In today's always-on media culture, every company is just one tweet or Instagram photo away from disaster. That’s part of the reason why WPP's digital consultancy SJR recently surveyed CMOs to gauge how much they value owned content as part of their overall company's reputation management strategy.
Nearly all CMOs recognize content as an essential aspect of reputation management.
But, stresses SJR, the value of content is fleeting and the content pipeline is in need of constant replenishment. In fact, 80% of CMOs believe content that builds and protects corporate reputation should be published daily (43%) or weekly (40%).
But it’s essential to publish the right types of content through the right social channels at the right times. Owned corporate blogs (62%), LinkedIn (65%) and social media channels, such as Twitter (63%), are considered nearly as valuable as traditional media (69%). What’s striking about these results is that owned content barely existed as a concept a few years ago, and yet the survey responses speak to its reputation-enhancing ability if managed correctly across channels, says SJR.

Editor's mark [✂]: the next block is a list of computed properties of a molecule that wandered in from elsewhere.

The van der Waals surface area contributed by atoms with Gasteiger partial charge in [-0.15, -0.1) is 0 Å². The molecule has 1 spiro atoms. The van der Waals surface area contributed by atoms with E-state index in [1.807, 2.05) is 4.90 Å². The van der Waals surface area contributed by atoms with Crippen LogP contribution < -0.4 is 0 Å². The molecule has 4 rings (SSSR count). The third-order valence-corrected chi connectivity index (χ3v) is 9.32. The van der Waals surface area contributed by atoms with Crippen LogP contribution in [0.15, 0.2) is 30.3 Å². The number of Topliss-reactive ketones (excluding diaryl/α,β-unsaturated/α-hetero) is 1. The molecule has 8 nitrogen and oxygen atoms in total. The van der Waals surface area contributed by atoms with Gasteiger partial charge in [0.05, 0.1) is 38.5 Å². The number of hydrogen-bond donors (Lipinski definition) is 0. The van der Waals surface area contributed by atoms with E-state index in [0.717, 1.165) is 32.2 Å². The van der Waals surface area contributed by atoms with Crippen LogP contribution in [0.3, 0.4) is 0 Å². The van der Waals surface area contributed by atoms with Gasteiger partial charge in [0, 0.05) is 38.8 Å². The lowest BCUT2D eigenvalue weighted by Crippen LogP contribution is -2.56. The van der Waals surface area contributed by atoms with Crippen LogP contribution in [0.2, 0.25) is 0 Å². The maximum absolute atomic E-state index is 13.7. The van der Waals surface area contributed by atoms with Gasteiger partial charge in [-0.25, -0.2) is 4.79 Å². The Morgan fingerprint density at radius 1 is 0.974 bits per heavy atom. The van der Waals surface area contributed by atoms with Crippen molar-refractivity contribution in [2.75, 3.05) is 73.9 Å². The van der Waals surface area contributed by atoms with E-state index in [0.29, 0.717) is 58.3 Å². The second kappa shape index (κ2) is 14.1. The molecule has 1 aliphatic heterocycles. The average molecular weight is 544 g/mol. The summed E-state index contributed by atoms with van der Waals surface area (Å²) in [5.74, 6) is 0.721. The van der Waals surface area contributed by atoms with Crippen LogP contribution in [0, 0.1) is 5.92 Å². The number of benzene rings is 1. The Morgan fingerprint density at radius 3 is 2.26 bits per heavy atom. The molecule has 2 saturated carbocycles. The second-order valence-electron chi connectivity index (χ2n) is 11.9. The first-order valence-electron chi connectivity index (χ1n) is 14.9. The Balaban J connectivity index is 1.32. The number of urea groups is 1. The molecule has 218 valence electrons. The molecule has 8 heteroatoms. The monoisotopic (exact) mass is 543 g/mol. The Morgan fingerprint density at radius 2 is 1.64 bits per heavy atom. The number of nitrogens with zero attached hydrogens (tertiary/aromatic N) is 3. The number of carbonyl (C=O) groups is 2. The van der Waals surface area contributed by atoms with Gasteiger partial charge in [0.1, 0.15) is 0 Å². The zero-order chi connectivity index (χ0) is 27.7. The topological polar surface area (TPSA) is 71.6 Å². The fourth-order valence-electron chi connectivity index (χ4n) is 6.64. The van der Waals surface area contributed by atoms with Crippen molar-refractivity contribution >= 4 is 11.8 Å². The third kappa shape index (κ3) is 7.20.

The study also found that bigger companies in particular tend to appreciate the value of owned content. Among respondents at companies with $100-million-plus in annual revenue, infographics, editorial content, executive bylines and interactive modules are considered among the most impactful messaging tools at their disposal.
And cultural relevance matters when protecting corporate reputation, per the study. Two in three respondents are extremely likely to integrate the brand into cultural conversations and over half say they are extremely likely to take a stand on issues that matter most to their audiences.
"The most surprising aspect to us was the finding around cultural relevance," says Michael Lustina, Managing Director, SJR. "We quantified a growing trend for companies not to be afraid to stand for what they believe in when it is consistent with their brand. For advertisers, this is definitely a sign that there’s more freedom to push the envelope for brands."